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Space museum for Australia

Advanced Instrumentation and Technology Centre

Mount Stromlo's Advanced Instrumentation and Technology Centre (AITC), one of the new facilities built in the wake of the 2003 bushfires. It will soon be joined by a new space and astronomy museum built in partnership with the Smithsonian Institution. Image courtesy ANU.

THE SIGNING OF AN AGREEMENT overnight in Washington DC between the Smithsonian’s National Air and Space Museum and The Australian National University represents a giant leap forward for efforts to build a national astronomy and space science museum at Mount Stromlo.

ANU Vice-Chancellor Professor Ian Chubb AC and National Air and Space Museum Director General John ‘Jack’ Dailey signed the agreement. It sets out the first steps for co-operation that will support the development of a museum to tell the story of Australia’s contribution to space science and space technologies, and celebrate the special role Australian astronomers have played in the exploration of the cosmos.

The signing comes as the University prepares to celebrate the 100th anniversary of the iconic Mount Stromlo Observatory and will see a number of key curatorial staff from Washington come to Canberra in coming months to take part in a planning conference for the proposed museum.

“The National Air and Space Museum in Washington DC is one of the great science museums of the world. We want to build a museum that will inspire our young people, melding science, art, culture and history—and growing our already close relationship with the Smithsonian Institution will ensure that we create something wonderful for Australia,” Professor Chubb said.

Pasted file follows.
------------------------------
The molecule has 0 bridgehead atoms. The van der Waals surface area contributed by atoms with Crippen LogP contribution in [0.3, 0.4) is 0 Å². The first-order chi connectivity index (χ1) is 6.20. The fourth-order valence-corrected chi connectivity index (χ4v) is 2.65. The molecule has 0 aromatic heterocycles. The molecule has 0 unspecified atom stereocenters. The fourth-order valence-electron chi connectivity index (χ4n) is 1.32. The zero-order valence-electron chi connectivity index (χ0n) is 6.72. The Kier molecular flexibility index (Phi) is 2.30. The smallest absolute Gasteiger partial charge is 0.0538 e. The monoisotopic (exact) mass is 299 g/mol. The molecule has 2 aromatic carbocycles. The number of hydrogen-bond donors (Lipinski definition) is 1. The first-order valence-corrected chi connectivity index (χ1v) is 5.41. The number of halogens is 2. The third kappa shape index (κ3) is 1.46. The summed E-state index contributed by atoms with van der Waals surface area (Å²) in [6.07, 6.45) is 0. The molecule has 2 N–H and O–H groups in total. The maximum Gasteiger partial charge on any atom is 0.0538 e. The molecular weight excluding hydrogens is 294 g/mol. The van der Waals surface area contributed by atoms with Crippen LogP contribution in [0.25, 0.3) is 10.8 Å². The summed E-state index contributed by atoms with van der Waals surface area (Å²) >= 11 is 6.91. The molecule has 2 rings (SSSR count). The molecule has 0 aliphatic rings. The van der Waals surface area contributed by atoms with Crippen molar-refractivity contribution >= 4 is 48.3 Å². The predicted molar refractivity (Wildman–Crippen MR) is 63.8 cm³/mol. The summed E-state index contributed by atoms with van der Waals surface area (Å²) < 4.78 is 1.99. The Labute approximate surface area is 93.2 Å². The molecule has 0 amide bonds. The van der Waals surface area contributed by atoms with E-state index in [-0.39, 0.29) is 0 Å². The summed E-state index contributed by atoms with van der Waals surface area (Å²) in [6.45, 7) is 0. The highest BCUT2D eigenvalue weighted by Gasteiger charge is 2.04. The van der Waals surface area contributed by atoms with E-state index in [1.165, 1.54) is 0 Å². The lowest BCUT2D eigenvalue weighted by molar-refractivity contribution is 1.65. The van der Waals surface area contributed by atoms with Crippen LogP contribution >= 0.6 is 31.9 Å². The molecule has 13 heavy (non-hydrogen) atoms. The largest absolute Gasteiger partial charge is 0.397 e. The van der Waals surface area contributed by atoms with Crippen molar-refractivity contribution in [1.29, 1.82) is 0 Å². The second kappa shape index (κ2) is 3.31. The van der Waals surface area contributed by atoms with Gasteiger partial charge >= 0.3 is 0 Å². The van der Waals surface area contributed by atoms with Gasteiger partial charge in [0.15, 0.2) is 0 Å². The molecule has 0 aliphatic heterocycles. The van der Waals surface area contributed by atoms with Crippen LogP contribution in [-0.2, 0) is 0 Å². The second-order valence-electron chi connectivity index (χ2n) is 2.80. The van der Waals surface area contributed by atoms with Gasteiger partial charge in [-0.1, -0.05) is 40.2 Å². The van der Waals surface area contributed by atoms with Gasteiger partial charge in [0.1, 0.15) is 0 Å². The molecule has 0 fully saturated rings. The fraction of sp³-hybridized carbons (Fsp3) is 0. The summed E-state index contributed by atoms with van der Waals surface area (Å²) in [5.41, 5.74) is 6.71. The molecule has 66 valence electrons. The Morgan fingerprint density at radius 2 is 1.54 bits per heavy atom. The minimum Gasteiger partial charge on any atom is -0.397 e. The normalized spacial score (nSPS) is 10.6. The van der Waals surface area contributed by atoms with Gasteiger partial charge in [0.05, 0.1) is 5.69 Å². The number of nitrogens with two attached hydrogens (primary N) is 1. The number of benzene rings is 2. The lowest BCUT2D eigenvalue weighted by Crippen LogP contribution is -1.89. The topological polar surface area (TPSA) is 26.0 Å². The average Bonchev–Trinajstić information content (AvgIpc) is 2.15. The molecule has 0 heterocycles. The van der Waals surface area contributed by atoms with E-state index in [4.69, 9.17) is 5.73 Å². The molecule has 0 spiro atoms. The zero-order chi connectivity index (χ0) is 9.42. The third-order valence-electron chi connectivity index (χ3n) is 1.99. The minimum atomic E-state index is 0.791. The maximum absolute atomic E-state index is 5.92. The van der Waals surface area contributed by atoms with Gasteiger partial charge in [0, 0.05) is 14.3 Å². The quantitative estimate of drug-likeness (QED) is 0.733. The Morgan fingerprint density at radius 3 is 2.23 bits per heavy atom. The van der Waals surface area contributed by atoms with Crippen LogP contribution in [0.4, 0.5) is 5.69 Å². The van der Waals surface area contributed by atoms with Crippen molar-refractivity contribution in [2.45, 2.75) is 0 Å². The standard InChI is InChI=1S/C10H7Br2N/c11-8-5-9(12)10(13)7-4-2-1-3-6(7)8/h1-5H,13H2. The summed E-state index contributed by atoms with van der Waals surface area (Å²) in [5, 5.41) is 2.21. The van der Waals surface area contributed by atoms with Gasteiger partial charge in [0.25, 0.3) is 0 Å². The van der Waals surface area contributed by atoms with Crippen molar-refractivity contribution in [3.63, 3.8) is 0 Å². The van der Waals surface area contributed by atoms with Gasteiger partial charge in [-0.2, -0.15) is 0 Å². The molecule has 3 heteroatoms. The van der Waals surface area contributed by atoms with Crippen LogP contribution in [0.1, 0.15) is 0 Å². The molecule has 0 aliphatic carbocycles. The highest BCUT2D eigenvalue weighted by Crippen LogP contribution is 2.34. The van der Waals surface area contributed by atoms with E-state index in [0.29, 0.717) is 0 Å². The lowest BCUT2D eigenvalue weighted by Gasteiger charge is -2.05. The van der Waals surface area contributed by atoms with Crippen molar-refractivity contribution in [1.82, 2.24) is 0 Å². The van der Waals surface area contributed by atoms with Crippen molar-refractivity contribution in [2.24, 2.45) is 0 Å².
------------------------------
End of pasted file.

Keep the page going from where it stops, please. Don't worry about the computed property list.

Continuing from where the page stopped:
Mount Stromlo bushfires

An aerial view of part of Mount Stromlo on fire during the 2003 bushfires. Image by Ray Brown.

Mount Stromlo Observatory was almost completely destroyed by the terrible 2003 bushfires that ravaged Canberra and surrounding regions. The ANU has been rebuilding the facility.

Professor Chubb said the museum would draw on the long history of co-operation between the United States and Australia in astronomy and space science, and the Smithsonian Institution has always been part of that cooperation.

“The Smithsonian Institution has been linked to Canberra since 1907, when Smithsonian Secretary Walcott provided expert advice on the establishment of the Commonwealth Solar Observatory at Mount Stromlo. The observatory was designed so that it would complement the research of Smithsonian astronomers in the Northern Hemisphere,” Professor Chubb said.

“In the 1990s a joint ANU-Harvard-Smithsonian Centre for Astrophysics (CfA) research team discovered the acceleration of the universal expansion of the Universe, one of the major mysteries of modern science. And both the ANU and the Smithsonian are foundation partners in the billion-dollar Giant Magellan Telescope, which will push the boundaries of science.”

“A museum on Mount Stromlo, which is an active hub of leading edge international astronomy and space research, will ensure that we inspire future generations of young Australians to look to the skies.”

Adapted from information issued by ANU.

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